Explained: International trade settlement in Rupees and why RBI is doing it

Explained: International trade settlement in Rupees and why RBI is doing it
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  • RBI is trying to make the Rupee globally acceptable for trade by letting settlements happen in Indian currency, instead of US Dollar.
  • RBI’s efforts will bear fruits, if any, only in the long term and experts don’t see anything changing in the near future.
  • What exactly does it mean when RBI says international trade can be settled in Rupees? We break it down here.
The Reserve Bank of India’s efforts to keep the Rupee stable and cut down the use of the US Dollar – a decades-old habit that most of the world seems unable to shake off – has seen an earnest beginning with the central bank now allowing invoicing of international trade in Rupees.

“This is to facilitate greater trade in Rupee. Previously Rupee invoicing was allowed but it was not so popular as surplus Rupee were not allowed to be channeled back into Rupee assets. Now they are. For a currency to be globally acceptable, capital flows and trade have to be liberalized hand in hand,” Anindya Banerjee, VP, currency & interest rate derivatives at Kotak Securities told Business Insider India.

But what exactly does this mean? We try to explain this in simple terms.

What is international trade settlement in rupees?

When countries import and export goods and services, they have to make payments in a foreign currency. Since the US Dollar is the world’s reserve currency, most of these transactions are entered into US dollars.

For example, if an Indian buyer enters into a transaction with a seller from Germany, the Indian buyer has to first convert his rupees into US dollars. The seller will receive those dollars which will then be converted into Euros.


Here, both the parties involved have to incur the conversion expenses and bear the risk of foreign exchange rate fluctuations.

This is where trade settlement in rupees comes in – instead of paying and receiving US dollars, the invoice will be made in Indian rupees if the counterparty has a Rupee Vostro account.

The decision to allow international trade in rupees is aimed at easing trade with Sri Lanka, which is running low on forex reserves, and Russia, which cannot make payments in US dollars due to sanctions by the West.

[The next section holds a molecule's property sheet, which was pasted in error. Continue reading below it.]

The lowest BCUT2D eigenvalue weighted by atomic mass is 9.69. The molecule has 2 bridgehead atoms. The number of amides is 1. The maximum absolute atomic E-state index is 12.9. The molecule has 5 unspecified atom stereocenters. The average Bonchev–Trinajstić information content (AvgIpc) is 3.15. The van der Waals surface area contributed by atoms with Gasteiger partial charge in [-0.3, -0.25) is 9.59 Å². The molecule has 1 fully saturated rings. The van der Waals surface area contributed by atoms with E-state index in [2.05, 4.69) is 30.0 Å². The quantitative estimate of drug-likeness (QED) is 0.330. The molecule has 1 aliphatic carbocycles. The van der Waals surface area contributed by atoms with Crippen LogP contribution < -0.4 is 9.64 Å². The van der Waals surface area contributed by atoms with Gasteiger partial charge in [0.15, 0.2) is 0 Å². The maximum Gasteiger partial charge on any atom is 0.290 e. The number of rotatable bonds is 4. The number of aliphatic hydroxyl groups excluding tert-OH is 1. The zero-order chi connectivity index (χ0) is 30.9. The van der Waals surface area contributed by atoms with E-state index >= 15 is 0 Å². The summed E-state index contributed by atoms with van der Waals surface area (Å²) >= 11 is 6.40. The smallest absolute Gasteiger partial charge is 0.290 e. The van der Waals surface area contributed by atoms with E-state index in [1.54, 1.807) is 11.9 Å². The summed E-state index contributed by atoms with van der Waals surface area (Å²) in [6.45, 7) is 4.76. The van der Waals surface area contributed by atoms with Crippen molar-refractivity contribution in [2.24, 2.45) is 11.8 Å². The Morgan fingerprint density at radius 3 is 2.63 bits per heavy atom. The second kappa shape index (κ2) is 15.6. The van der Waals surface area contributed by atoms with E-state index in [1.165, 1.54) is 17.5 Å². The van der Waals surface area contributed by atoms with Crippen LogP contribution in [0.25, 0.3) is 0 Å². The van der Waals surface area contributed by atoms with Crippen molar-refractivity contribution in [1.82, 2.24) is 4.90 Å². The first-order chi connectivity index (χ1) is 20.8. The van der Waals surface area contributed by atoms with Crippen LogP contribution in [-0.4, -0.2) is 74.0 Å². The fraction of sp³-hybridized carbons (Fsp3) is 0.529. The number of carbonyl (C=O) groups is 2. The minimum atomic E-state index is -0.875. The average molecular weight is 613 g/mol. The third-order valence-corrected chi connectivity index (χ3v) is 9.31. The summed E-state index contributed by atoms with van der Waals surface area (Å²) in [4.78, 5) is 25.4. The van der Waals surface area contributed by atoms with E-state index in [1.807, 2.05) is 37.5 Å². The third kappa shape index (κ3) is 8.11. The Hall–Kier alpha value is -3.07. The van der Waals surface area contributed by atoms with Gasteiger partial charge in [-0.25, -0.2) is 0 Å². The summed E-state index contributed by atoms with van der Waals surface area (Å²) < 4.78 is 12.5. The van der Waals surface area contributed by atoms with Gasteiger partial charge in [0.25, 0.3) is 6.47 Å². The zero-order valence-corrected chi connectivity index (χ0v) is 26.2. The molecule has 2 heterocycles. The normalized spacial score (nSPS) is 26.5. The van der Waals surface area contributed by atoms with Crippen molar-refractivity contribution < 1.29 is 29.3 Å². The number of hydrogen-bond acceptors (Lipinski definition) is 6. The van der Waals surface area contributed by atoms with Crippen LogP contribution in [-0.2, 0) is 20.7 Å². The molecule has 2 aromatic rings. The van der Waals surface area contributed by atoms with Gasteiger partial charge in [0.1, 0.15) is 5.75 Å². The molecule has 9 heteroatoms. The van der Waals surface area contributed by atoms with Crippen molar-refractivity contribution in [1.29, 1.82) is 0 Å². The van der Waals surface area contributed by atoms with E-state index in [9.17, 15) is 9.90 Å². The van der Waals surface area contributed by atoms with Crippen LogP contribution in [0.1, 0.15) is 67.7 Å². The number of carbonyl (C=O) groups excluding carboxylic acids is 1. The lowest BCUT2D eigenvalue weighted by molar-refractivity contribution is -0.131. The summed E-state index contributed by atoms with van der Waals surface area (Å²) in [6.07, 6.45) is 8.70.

What is a Vostro and Nostro account?

To accept payments in rupees, authorized dealer banks will be able to open special Rupee Vostro accounts.

A Rupee Vostro account is a foreign bank’s account with an Indian bank in rupees in India.

For example, HSBC holding an account with the State Bank of India in the Mumbai branch, denominated in rupees, is called a Rupee Vostro account.

Foreign parties will be able to send and receive money from Indian exporters and importers via these Rupee Vostro accounts.

On the other hand, a Nostro account refers to an Indian bank’s account with a foreign bank in foreign currency in the foreign country. It’s like SBI holding an account with HSBC in London, denominated in British pounds.

Why does the RBI want to settle payments in Rupees?

This move will help reduce India’s dependency on US dollars. Experts Business Insider India spoke to suggested that while this decision won’t have a considerable short-term impact, it will benefit the country in the long-term.

“We see little impact on USDINR value over the short to medium term. Over the long term it will shift some demand into Rupees from USD. But the impact of that USDINR will be very gradual,” Anindya Banerjee, VP, currency & interest rate derivatives at Kotak Securities told Business Insider India.

Sanctions on Russia due to its war on Ukraine, and the West subsequently cutting off Russia from the SWIFT payments system is likely one of the motivating factors behind this decision.

“The recent Ukraine-Russia crisis and sanctions on Russia was a real eye opener for most countries who are now trying to lower their dependency on the US dollar,” Heena Naik, research analyst - currency, Angel One told Business Insider India.

Moreover, since India runs a trade deficit – its imports are greater than exports – settling trades in rupees will also save dollar outflows. At a time when the rupee’s value is declining every week against the US dollar, saving dollar outflows becomes even more critical for the RBI.

Circumventing the SWIFT payments system and paying for imports in rupees would also help India work around the sanctions imposed on its trade partners – Russia being the latest, and Iran is another prominent example from the past.


How much will India save with this decision?

According to the latest trade data, India’s imports from Russia stood at $2.5 billion in April and May. This annualizes to $30 billion, and experts suggest it could increase to as much as $36 billion annually.

In the best-case scenario, if India pays for all of its Russian imports in rupees, it would end up saving $30-36 billion in dollar outflows.

For context, the RBI recently spent $40 billion in keeping the Rupee stable, and it could spend another $40 billion.

RBI’s ‘Save the Rupee’ bill has hit over $40 billion already and it could add another $40 billion this year

Inflation is making Indian companies borrow more – that's bad news when interest rates are high

Cooling crude oil prices – companies in these sectors could benefit the most